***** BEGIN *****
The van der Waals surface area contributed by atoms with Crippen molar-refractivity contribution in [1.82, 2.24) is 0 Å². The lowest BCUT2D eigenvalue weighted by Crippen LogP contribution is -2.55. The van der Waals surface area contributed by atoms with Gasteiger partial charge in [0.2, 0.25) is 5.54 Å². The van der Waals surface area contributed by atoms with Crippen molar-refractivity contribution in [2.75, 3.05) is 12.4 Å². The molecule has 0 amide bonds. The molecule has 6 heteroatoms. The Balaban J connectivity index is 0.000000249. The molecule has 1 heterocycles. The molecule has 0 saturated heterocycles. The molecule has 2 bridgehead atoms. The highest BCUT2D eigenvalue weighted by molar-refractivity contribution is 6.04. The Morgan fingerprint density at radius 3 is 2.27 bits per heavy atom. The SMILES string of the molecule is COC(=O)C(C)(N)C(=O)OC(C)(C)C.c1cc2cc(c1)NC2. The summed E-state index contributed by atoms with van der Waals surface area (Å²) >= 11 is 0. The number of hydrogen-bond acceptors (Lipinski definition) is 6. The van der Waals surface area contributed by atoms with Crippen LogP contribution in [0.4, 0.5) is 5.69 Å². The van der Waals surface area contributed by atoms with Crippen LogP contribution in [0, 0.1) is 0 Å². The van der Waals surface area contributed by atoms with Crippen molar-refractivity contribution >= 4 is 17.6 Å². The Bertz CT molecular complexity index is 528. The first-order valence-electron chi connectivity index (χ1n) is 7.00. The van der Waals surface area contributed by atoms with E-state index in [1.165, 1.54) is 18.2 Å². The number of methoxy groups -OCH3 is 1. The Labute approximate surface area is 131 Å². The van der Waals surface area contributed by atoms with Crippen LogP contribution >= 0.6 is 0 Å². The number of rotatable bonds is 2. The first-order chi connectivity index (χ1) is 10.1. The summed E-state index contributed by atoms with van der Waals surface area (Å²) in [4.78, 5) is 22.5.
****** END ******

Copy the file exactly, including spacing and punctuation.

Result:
The van der Waals surface area contributed by atoms with Crippen molar-refractivity contribution in [1.82, 2.24) is 0 Å². The lowest BCUT2D eigenvalue weighted by Crippen LogP contribution is -2.55. The van der Waals surface area contributed by atoms with Gasteiger partial charge in [0.2, 0.25) is 5.54 Å². The van der Waals surface area contributed by atoms with Crippen molar-refractivity contribution in [2.75, 3.05) is 12.4 Å². The molecule has 0 amide bonds. The molecule has 6 heteroatoms. The Balaban J connectivity index is 0.000000249. The molecule has 1 heterocycles. The molecule has 0 saturated heterocycles. The molecule has 2 bridgehead atoms. The highest BCUT2D eigenvalue weighted by molar-refractivity contribution is 6.04. The Morgan fingerprint density at radius 3 is 2.27 bits per heavy atom. The SMILES string of the molecule is COC(=O)C(C)(N)C(=O)OC(C)(C)C.c1cc2cc(c1)NC2. The summed E-state index contributed by atoms with van der Waals surface area (Å²) >= 11 is 0. The number of hydrogen-bond acceptors (Lipinski definition) is 6. The van der Waals surface area contributed by atoms with Crippen LogP contribution in [0.4, 0.5) is 5.69 Å². The van der Waals surface area contributed by atoms with Crippen LogP contribution in [0, 0.1) is 0 Å². The van der Waals surface area contributed by atoms with Crippen molar-refractivity contribution >= 4 is 17.6 Å². The Bertz CT molecular complexity index is 528. The first-order valence-electron chi connectivity index (χ1n) is 7.00. The van der Waals surface area contributed by atoms with E-state index in [1.165, 1.54) is 18.2 Å². The number of methoxy groups -OCH3 is 1. The Labute approximate surface area is 131 Å². The van der Waals surface area contributed by atoms with Crippen LogP contribution >= 0.6 is 0 Å². The number of rotatable bonds is 2. The first-order chi connectivity index (χ1) is 10.1. The summed E-state index contributed by atoms with van der Waals surface area (Å²) in [4.78, 5) is 22.5.